Jimmy Walker’s your winner, beating the field by nine strokes (!) with a dominant Sunday performance. His performance relative to the field was the best since Martin Kaymer stomped everyone at Pinehurst last June and his winning margin was the largest on Tour in six years. Adam Sarson has a great recap here.
Walker’s Fourth Win:
Walker’s win was comprehensive – he led the tournament in putting and was 2nd in long game (tee shots+approach shots) play (to K.J. Choi no less). In fact, if he had just putted at an average level this tournament, he would’ve tied English, Woodland, and Kuchar for 2nd place. Coming into the week, I talked about how the Sony doesn’t seem to punish guys who are wayward off the tee. Walker is the team captain of the wild-off-the-tee guys. Of course, you have to be able to bring it with the irons (Walker certainly can) and putt well (yup), but wildness is not penalized here.
What’s interesting about Walker’s performance is that he’s putted extremely well in the Hawaii events since returning to the PGA Tour full-time in 2008. Between 2008 and 2013, Walker putted about 0.3 strokes better per round in the Sony Open. In the four Hawaiian events since (two wins and a 2nd), he’s putted 0.8 strokes better per round. For the whole period (36 rounds), he’s exceeded his normal putting performance by over half a stroke. Perhaps that’s random noise or perhaps there’s some level of comfort with the bermuda grass greens at Kapalua and Waialae, but anytime you can start a tournament with a half a stroke edge each round, you’re a lot more likely to win.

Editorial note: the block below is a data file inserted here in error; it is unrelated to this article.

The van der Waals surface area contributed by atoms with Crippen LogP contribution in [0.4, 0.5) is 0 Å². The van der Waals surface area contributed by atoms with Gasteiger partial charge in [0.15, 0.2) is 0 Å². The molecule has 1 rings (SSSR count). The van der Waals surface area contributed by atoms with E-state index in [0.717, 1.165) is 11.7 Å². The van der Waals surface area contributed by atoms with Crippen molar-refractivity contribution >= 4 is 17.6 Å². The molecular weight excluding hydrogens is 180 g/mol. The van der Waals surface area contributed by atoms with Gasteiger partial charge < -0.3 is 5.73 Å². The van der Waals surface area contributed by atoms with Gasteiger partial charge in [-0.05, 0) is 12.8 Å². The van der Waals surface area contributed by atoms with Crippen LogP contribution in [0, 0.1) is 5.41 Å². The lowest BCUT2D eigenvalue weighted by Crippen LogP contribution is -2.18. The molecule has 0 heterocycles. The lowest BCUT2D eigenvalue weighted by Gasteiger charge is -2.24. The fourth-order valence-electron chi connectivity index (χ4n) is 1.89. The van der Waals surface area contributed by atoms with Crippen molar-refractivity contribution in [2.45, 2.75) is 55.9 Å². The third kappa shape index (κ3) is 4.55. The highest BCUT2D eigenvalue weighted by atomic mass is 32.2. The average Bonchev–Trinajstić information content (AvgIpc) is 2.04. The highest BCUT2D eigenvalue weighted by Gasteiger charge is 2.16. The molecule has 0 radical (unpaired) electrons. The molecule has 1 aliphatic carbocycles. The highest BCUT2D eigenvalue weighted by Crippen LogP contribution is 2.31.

This is his fourth win since the start of 2013 (tied with Patrick Reed for top on Tour). It propels him to 1st place in the FedEx Cup standings – a familiar position that he held from this point until Rory’s dominant run last summer. Walker’s also pretty much assured his place on the Presidents Cup team this fall. He’ll look to defend at Pebble Beach in a few weeks.
What I’m Looking At:
Before the tournament I was very interested to see how Luke Donald played this week – especially with his irons/wedges/short game. His struggles last season were all about how poorly he was playing inside 150 yards and the hope was that his return to Pat Goss was going to help him on that front. In his first start, the signs were promising. He finished T51, driven by a typically great putting performance. Donald will always be able to keep his head above the water with his best in the world putting. The rest of his game definitely showed up too.
He’s never hit driver well and didn’t this week. However, he was solidly above-average with his approach shots – despite this course offering few chances for the very short <125 yard shots he used to excel the most at. Despite hitting only 43% of fairways and losing nine yards to the field off the tee, Donald hit 71% of greens and was above-average on wedge shots, short and mid iron shots, and long iron shots for the week. So far so good.
Matt Kuchar’s performance was up to expectations this week. The long game looked fine and he putted out of his mind – especially on par putts. My numbers had his short game performance as average, but he managed to scramble successfully 83% of the time. That means he was money on short par putts all weekend. He has to be disappointed to have played so poorly on the weekend, but his game looks fine going into the California swing.
It was nice to see rookie Justin Thomas break-through with a top ten. He got a lot of attention from the broadcast crew for his absurd length off the tee (he easily hits driver 25+ yards past Tour average), but it looks like he was laying up off the tee with irons/hybrids often. That’s not that rare for the longest guys, and I wouldn’t be shocked to see him do it a lot this year as he’s feeling his way around the PGA Tour courses.